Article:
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C. Federal constitutional provision

D. Other sources

III. Scope of protection

A. Generally

The reporter's privilege in Oregon has an exceptionally strong statutory basis.

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B. Absolute or qualified privilege

The reporter's privilege in Oregon is absolute except: a) with respect to the content or source of allegedly defamatory information in a civil action in which the defendant asserts a defense based on the content or source of such information; and b) in cases where criminal defendants have the right under Article 1, Section 11 of the Oregon Constitution to evidence that is material and favorable.

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C. Type of case

1. Civil

The privilege under ORS 44.520 is essentially absolute, except regarding information which forms the basis of a defense to a defamation claim. McNabb v. Oregonian Publishing Co., 69 Or. App. 136, 685 P.2d 458 (1984).

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2. Criminal

The privilege may be overcome by a criminal defendant with a showing that the evidence withheld is both material and favorable to the criminal defendant. State ex rel Meyers v. Howell, 86 Or. App. 570, 740 P.2d 792 (1987); State v. Pelham, 136 Or. App. 336, 901 P.2d 972 (1995).

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3. Grand jury

ORS 44.520 prohibits any judicial body (or any authority having the ability to compel testimony) from compelling the testimony of a reporter. An earlier state Supreme Court decision, in which both state and federal constitutional claims of privilege were rejected, invited this legislative response. State v. Buchanan, 250 Or. 244 436 P.2d 729 (1968).

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D. Information and/or identity of source

ORS 44.520 specifically protects a reporter's source for either published or unpublished information, including that which could implicitly identify a source.

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E. Confidential and/or nonconfidential information

ORS 44.520 makes no distinction in the protection of confidential or non-confidential information.

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F. Published and/or non-published material

The privilege in Oregon specifically protects all unpublished information and additionally the sources of any information, whether or not published. ORS 44.520(1)(1)(2).

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G. Reporter's personal observations

"Information obtained" in the course of news gathering does not include a cameraman's personal observations to the extent that the observations were of events taking place in public, were made with the naked eye, and did not relate to work product, informants or confidential sources. State v. Pelham, 136 Or. App. 336, 344, 901 P.2d 972 (1995).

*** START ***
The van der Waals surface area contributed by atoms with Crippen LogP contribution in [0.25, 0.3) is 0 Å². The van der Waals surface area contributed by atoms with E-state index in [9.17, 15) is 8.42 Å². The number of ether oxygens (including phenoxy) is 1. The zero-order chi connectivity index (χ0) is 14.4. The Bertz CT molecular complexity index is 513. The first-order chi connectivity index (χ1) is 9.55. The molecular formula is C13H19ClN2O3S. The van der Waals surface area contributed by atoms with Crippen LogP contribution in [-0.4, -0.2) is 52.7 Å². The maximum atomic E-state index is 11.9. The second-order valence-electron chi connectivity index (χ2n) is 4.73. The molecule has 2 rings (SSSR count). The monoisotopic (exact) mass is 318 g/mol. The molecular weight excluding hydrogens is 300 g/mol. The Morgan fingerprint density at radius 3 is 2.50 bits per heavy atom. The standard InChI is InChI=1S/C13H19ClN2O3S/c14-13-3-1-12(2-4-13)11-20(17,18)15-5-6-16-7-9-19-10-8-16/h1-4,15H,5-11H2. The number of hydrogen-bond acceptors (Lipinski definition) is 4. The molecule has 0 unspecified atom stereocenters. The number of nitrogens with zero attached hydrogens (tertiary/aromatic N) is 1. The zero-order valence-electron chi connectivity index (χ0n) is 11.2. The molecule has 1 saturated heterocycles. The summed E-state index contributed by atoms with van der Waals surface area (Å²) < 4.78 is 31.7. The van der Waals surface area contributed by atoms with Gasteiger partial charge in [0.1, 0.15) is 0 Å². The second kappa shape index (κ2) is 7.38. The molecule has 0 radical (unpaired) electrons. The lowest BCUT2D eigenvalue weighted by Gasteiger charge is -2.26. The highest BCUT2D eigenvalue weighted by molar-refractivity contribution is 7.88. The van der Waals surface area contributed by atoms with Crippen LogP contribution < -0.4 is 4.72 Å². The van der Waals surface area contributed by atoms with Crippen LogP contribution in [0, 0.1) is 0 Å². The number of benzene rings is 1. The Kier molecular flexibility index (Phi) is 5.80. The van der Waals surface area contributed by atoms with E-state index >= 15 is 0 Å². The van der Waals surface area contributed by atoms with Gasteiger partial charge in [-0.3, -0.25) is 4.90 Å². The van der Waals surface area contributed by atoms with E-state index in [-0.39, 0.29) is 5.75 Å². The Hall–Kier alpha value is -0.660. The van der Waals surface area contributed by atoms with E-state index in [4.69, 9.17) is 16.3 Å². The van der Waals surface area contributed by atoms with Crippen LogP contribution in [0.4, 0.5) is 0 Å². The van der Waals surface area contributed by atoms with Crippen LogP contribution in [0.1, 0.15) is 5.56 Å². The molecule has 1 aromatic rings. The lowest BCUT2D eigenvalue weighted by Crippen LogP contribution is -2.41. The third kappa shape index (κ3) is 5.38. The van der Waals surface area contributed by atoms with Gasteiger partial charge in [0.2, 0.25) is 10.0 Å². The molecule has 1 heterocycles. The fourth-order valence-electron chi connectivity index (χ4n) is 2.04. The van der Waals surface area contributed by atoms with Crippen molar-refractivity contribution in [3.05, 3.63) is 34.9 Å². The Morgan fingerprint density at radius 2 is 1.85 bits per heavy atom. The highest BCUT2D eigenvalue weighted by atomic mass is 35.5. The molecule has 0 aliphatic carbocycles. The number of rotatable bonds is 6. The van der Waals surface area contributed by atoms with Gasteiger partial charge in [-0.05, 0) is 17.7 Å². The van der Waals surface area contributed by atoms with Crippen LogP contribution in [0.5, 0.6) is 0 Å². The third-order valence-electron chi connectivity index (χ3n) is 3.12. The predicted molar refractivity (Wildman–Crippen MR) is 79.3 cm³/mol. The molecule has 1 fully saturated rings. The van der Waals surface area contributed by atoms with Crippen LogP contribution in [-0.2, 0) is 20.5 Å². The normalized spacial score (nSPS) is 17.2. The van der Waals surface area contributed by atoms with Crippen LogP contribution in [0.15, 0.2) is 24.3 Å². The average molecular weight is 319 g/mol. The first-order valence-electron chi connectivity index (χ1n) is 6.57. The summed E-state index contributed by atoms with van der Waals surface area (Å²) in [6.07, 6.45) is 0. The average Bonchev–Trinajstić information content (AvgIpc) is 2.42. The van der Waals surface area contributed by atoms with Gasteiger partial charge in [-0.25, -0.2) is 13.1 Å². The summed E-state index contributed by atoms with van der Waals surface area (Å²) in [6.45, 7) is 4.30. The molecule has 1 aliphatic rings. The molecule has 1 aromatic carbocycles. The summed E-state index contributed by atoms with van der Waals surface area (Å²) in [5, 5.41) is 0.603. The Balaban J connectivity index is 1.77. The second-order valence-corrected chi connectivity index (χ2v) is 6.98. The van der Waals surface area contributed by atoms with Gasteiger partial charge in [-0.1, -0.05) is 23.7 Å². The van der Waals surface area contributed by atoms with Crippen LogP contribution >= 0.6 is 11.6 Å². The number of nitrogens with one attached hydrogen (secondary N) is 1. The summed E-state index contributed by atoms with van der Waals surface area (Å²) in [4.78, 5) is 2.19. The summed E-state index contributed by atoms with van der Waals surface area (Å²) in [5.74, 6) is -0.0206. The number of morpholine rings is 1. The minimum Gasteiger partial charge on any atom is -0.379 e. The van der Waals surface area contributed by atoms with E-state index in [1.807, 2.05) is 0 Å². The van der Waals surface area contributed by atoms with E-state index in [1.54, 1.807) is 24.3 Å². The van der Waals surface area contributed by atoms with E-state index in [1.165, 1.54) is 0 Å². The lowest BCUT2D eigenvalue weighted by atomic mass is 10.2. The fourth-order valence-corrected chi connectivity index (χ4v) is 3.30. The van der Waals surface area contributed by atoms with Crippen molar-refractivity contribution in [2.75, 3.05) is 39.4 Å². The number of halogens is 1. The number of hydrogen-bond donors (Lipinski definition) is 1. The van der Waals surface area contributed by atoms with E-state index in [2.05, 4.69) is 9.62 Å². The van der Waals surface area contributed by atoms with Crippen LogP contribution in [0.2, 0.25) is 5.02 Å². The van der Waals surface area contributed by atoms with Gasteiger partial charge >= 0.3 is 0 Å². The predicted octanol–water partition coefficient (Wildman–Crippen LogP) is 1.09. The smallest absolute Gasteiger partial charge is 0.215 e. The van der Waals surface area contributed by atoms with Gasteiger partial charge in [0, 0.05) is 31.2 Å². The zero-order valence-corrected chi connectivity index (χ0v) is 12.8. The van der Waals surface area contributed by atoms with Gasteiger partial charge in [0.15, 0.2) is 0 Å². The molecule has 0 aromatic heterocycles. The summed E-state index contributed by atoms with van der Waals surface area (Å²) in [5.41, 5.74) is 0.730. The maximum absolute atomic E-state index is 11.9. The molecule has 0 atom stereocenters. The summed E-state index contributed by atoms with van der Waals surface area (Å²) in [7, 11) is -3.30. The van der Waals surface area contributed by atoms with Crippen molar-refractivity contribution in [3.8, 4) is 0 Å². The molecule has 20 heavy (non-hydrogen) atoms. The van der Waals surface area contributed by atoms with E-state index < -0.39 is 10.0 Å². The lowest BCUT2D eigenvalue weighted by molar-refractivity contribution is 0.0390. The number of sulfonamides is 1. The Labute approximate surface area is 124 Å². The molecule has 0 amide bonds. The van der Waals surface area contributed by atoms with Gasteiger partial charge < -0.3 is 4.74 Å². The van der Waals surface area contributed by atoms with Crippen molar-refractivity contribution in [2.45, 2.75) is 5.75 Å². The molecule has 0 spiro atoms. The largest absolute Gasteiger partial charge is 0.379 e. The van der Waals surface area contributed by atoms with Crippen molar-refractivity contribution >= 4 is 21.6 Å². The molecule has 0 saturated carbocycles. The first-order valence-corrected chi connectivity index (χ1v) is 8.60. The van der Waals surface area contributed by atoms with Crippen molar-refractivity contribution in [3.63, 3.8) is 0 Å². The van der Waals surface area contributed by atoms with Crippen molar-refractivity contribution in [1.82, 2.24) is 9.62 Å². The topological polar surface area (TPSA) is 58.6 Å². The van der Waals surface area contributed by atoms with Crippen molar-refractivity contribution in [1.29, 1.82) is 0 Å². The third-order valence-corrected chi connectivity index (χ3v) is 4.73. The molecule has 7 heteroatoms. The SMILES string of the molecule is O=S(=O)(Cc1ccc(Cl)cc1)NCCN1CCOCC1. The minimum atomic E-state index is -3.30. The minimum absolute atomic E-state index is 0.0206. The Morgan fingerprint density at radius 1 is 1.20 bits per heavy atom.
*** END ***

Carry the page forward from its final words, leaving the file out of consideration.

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H. Media as a party

The scope of the privilege does not depend on whether the media is a party to the litigation, except that it does not apply in a civil action for defamation in which a defendant asserts a defense based on the content or source of otherwise privileged information. This exception to the shield law applies in any defamation action in which any defendant not only a media defendant asserts a defense based on the content or source of such information. Brown v. Gatti, 195 Or. App. 695, 99 P.3d 199 (2004), aff'd in part and rev'd in part on other grounds, 341 Or. 452, 145 P.3d 130 (2006). In Brown, the Oregon Court of Appeals expressly rejected the argument the exception is limited to instances in which a media defendant asserts a defense based on the content or source of otherwise privileged information.  Id. at 712-13.

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I. Defamation actions

As noted above, the privilege does not apply in a civil action for defamation in which any defendant, whether media or otherwise, asserts a defense based on the content or source of otherwise privileged information.

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IV. Who is covered

Oregon's reporter's privilege extends to every person engaged in any medium of newsgathering.

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A. Statutory and case law definitions

1. Traditional news gatherers

a. Reporter

ORS 44.520 protects any person "connected with, employed by or engaged in any medium of communication to the public."

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b. Editor

ORS 44.520 protects any person "connected with, employed by, or engaged in any medium of communication to the public."

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c. News

ORS 44.510 defines the scope of the privilege as protecting a "medium of communication." "Medium of communication" "has its ordinary meaning and includes, but is not limited to, any newspaper, magazine or other periodical, book, pamphlet, news service, wire service, new or feature syndicate, broadcast station or network, or cable television system. Any information which is a portion of a governmental utterance made by an official or employee of government within the scope of his or her governmental function, or any political publication, is not included within the meaning of 'medium of communication.'"